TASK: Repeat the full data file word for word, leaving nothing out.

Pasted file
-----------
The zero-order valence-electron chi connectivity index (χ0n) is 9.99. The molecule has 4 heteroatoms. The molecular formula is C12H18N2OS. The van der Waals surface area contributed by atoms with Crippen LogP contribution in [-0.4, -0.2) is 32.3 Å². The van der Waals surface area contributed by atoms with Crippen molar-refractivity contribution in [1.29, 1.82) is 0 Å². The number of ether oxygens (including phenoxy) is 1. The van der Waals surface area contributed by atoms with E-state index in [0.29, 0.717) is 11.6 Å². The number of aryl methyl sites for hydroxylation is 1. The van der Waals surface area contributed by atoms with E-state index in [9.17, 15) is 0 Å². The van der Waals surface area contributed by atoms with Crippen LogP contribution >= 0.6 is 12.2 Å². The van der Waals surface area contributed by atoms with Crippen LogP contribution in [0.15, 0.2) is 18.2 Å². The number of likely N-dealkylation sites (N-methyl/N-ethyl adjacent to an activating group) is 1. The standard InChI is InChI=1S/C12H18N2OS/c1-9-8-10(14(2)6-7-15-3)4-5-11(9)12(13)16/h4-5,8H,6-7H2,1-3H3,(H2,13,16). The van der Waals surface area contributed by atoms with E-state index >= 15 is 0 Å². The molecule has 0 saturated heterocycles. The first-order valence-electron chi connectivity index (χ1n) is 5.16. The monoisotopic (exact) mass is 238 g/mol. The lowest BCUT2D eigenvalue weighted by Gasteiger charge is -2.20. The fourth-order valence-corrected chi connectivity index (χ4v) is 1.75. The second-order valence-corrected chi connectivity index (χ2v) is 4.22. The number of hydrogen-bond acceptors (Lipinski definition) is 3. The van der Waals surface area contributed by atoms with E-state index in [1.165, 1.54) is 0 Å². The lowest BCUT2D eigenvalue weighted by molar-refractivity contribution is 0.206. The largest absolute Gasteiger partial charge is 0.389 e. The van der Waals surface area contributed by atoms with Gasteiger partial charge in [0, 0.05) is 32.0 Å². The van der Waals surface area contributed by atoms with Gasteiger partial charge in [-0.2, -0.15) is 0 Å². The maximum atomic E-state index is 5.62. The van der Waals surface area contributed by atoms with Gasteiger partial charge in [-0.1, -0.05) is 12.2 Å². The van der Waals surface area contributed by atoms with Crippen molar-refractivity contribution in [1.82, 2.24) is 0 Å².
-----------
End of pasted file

The zero-order valence-electron chi connectivity index (χ0n) is 9.99. The molecule has 4 heteroatoms. The molecular formula is C12H18N2OS. The van der Waals surface area contributed by atoms with Crippen LogP contribution in [-0.4, -0.2) is 32.3 Å². The van der Waals surface area contributed by atoms with Crippen molar-refractivity contribution in [1.29, 1.82) is 0 Å². The number of ether oxygens (including phenoxy) is 1. The van der Waals surface area contributed by atoms with E-state index in [0.29, 0.717) is 11.6 Å². The number of aryl methyl sites for hydroxylation is 1. The van der Waals surface area contributed by atoms with E-state index in [9.17, 15) is 0 Å². The van der Waals surface area contributed by atoms with Crippen LogP contribution >= 0.6 is 12.2 Å². The van der Waals surface area contributed by atoms with Crippen LogP contribution in [0.15, 0.2) is 18.2 Å². The number of likely N-dealkylation sites (N-methyl/N-ethyl adjacent to an activating group) is 1. The standard InChI is InChI=1S/C12H18N2OS/c1-9-8-10(14(2)6-7-15-3)4-5-11(9)12(13)16/h4-5,8H,6-7H2,1-3H3,(H2,13,16). The van der Waals surface area contributed by atoms with E-state index >= 15 is 0 Å². The molecule has 0 saturated heterocycles. The first-order valence-electron chi connectivity index (χ1n) is 5.16. The monoisotopic (exact) mass is 238 g/mol. The lowest BCUT2D eigenvalue weighted by Gasteiger charge is -2.20. The fourth-order valence-corrected chi connectivity index (χ4v) is 1.75. The second-order valence-corrected chi connectivity index (χ2v) is 4.22. The number of hydrogen-bond acceptors (Lipinski definition) is 3. The van der Waals surface area contributed by atoms with E-state index in [1.165, 1.54) is 0 Å². The lowest BCUT2D eigenvalue weighted by molar-refractivity contribution is 0.206. The largest absolute Gasteiger partial charge is 0.389 e. The van der Waals surface area contributed by atoms with Gasteiger partial charge in [0, 0.05) is 32.0 Å². The van der Waals surface area contributed by atoms with Gasteiger partial charge in [-0.2, -0.15) is 0 Å². The maximum atomic E-state index is 5.62. The van der Waals surface area contributed by atoms with Gasteiger partial charge in [-0.1, -0.05) is 12.2 Å². The van der Waals surface area contributed by atoms with Crippen molar-refractivity contribution in [1.82, 2.24) is 0 Å².